Eric Shiraev, Ph.D. Books, Publications, Research, Teaching, and Collaborative Projects

The Character Assassination Project
Martijn Icks and I began our cooperation not long ago by almost accidentally coming across each other’s publications. We seemed an odd research team simply because we were studying apparently unrelated subjects. Defamation campaigns against Roman emperors, smear tactics of European monarchs and revolutionaries, and character attacks against the US presidential candidates—what do all these occurrences have in common? But something—thanks to the Internet, Skype, and our mutual curiosities—has clicked. We both realized that we shared a passion for studying human behavior across history and borders. We both were fascinated with the opportunities that the creative interactions between history and social sciences were giving us. When we asked our international colleagues to join us and discuss character assassination from a closer range, their response was enthusiastic. We gathered the first international seminar on character assassination in Heidelberg, Germany. Twenty-five scholars from eleven countries debated the “art of smear and defamation in history and today” and the result of the discussion has exceeded our expectations. Several academic publications are in the works.


What is character assassination?
Character assassination is a deliberate damage of an individual’s reputation. Most notable victims of character assassination are political leaders, officials, celebrities, scientists, athletes and other public figures. “Character assassins” target private lives, behavior, values, and identity of other people. Their biographical details are altered or fabricated. Intimate features become public. Achievements are questioned. Good intentions are doubted. Using exaggerations, mockery, allegations, lies, insinuations, and slander, the attackers try to hurt their victims morally and emotionally in the eyes of public opinion. To give some examples from recent American history, political opponents of U.S. President Richard Nixon commonly and deliberately portrayed him as a reclusive, paranoid, and aloof conspirator. Ronald Reagan was an ignorant cowboy, warmonger, or absent-minded old man. Bill Clinton’s opponents scorned him as a slick Willy, womanizer and liar. George W. Bush was stupid. Barack Obama repeatedly appeared in sarcastic attacks as a messiah or a lecturing professor unable to govern.  Character assassination is as old as human civilization. Throughout history, people of all ranks, occupations, and persuasions employ character attacks against their opponents. Numerous historical examples show that character assassination has often been a very effective weapon to win political battles, discredit unwelcome religious views, or settle personal scores. On the one hand, time, individuals, and circumstances change but the key methods of character assassination remain amazingly consistent. On the other hand, attacks are constantly refined and enhanced. Their speed and scope grow. Due to the rise of modern democracies and mass media, character attacks now reach a global audience in minutes.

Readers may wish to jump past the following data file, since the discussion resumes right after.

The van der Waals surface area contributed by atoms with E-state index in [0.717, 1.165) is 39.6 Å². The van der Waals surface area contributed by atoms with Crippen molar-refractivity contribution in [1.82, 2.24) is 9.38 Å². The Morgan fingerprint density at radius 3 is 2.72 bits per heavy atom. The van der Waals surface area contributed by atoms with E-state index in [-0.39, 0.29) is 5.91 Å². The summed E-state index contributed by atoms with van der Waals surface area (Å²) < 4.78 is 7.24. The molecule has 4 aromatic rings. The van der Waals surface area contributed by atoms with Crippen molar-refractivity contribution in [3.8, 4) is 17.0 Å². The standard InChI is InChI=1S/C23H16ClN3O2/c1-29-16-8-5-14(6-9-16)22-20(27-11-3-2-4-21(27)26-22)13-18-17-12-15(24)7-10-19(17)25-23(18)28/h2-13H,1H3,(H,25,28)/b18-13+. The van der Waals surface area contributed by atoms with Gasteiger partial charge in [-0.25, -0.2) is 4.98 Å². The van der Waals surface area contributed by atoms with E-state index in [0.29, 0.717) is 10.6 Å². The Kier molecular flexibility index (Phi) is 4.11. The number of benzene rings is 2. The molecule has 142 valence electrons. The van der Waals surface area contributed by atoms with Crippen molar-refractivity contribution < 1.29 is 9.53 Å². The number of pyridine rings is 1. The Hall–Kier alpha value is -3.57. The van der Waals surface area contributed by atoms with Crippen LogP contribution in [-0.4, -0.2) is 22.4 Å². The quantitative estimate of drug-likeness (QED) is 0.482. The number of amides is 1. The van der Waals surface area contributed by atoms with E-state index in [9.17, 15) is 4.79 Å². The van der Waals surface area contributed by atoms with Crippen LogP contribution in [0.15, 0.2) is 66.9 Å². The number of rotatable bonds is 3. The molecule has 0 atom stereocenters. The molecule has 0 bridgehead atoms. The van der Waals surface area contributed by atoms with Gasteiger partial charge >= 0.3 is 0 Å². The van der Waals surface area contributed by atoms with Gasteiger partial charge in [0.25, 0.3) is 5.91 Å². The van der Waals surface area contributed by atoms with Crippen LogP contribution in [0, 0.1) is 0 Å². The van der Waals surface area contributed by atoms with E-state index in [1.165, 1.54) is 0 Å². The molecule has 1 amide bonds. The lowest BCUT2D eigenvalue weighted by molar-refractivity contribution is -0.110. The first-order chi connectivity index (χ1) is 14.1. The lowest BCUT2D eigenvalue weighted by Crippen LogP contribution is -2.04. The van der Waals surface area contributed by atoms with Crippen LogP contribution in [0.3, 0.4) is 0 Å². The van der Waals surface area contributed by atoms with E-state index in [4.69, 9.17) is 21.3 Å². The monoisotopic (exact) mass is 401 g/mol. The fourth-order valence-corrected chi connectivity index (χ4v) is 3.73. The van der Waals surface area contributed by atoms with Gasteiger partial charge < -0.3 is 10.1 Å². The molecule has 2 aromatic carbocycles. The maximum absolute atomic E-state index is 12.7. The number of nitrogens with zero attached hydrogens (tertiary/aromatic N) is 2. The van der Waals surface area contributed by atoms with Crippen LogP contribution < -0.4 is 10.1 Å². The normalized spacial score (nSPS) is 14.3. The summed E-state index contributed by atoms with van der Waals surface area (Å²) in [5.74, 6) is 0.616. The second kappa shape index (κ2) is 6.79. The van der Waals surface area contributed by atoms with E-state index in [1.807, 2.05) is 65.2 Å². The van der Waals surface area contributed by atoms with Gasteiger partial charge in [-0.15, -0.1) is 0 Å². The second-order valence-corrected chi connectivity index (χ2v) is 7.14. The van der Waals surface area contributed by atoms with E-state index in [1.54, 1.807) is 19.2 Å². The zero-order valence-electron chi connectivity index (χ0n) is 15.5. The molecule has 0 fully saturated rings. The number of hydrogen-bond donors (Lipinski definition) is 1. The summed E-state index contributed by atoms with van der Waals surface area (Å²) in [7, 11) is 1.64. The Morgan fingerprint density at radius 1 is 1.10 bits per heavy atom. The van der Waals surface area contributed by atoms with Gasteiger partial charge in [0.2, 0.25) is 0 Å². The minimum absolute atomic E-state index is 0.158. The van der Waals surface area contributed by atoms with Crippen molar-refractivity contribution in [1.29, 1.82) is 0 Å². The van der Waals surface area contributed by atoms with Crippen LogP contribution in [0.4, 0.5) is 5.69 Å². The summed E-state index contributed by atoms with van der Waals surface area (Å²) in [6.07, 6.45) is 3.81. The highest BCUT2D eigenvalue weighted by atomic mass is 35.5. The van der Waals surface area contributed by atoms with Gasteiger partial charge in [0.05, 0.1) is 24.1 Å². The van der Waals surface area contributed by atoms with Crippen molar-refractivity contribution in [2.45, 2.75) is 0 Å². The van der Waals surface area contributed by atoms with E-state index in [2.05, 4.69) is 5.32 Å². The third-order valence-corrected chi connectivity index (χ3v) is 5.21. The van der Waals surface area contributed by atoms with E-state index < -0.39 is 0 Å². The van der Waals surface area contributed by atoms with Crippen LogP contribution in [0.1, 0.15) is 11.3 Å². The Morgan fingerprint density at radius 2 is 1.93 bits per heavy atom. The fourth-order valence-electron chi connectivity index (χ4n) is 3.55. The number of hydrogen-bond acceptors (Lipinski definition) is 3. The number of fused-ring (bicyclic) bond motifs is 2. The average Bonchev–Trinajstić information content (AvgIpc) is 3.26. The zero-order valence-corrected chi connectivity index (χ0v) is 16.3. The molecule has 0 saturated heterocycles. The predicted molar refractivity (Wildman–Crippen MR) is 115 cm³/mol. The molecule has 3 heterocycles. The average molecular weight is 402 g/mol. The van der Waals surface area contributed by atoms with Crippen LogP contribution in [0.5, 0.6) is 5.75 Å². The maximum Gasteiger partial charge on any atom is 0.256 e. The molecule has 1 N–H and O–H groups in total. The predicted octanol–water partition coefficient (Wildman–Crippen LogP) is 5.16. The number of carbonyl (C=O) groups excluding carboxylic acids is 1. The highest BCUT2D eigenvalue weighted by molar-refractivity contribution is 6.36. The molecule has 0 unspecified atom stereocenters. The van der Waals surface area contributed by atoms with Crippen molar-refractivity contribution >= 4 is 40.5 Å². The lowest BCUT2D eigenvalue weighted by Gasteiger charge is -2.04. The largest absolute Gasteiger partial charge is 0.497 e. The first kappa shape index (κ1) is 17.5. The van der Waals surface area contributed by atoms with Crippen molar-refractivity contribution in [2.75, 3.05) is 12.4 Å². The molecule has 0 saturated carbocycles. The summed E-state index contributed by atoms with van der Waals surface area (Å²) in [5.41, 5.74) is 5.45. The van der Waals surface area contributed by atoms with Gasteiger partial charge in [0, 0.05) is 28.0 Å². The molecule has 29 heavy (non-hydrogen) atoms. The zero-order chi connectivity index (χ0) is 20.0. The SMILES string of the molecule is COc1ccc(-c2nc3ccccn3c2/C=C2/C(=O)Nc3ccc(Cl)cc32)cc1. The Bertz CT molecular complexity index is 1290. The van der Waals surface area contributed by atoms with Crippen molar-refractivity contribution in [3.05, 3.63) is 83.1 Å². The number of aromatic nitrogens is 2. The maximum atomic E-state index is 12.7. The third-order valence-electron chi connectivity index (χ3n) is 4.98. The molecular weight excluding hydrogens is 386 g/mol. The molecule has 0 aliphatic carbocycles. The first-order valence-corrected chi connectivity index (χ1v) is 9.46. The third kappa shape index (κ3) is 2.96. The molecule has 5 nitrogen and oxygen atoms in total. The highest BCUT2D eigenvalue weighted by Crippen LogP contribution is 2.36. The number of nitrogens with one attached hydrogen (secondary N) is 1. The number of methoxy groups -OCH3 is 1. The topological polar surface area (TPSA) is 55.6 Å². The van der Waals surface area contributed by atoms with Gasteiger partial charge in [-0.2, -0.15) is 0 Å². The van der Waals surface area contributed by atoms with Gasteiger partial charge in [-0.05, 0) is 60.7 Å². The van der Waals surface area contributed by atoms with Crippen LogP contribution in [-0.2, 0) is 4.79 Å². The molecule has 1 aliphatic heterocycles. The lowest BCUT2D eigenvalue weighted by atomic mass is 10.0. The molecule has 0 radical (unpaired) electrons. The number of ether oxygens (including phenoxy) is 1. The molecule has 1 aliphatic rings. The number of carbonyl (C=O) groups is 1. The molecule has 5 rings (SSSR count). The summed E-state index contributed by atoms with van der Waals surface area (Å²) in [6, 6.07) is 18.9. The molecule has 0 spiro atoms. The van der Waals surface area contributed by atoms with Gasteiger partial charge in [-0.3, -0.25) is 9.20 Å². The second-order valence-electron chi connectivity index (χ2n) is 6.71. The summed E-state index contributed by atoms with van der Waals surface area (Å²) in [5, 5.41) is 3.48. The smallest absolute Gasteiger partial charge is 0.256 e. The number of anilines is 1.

The 2011 seminar, Character Assassination: the Art of Defamation throughout the Ages,
took place in Heidelberg, Germany, July 21-23, 2011.

Learn more about the seminar and future events planned by The International Society for the Study of Character Assassination (ISSCA):
http://characterattack.wordpress.com/

Look up for us on Facebook:

http://www.facebook.com/pages/Character-Assassination/22891089379895

                                    

                              Selected articles and book chapters (other subjects):


Shiraev, E. (2008). Sizing-up Obama in Russia. In: Harvard International Review. December. An Online Journal.

   Shiraev, E. and Klicperova, Marina (2007). Slovakia. In: Global Perspectives on the United States (D. Levinson and K. Christensen, Eds.).Great Barrington, MA: Berkshire Publishing, V. 2. pp. 569-572

     Shiraev, E. and Klicperova, Marina (2007). Czech Republic. In: Global Perspectives on the United States (D. Levinson and K. Christensen, Eds.).Great Barrington, MA: Berkshire Publishing, V. 1. pp. 161-165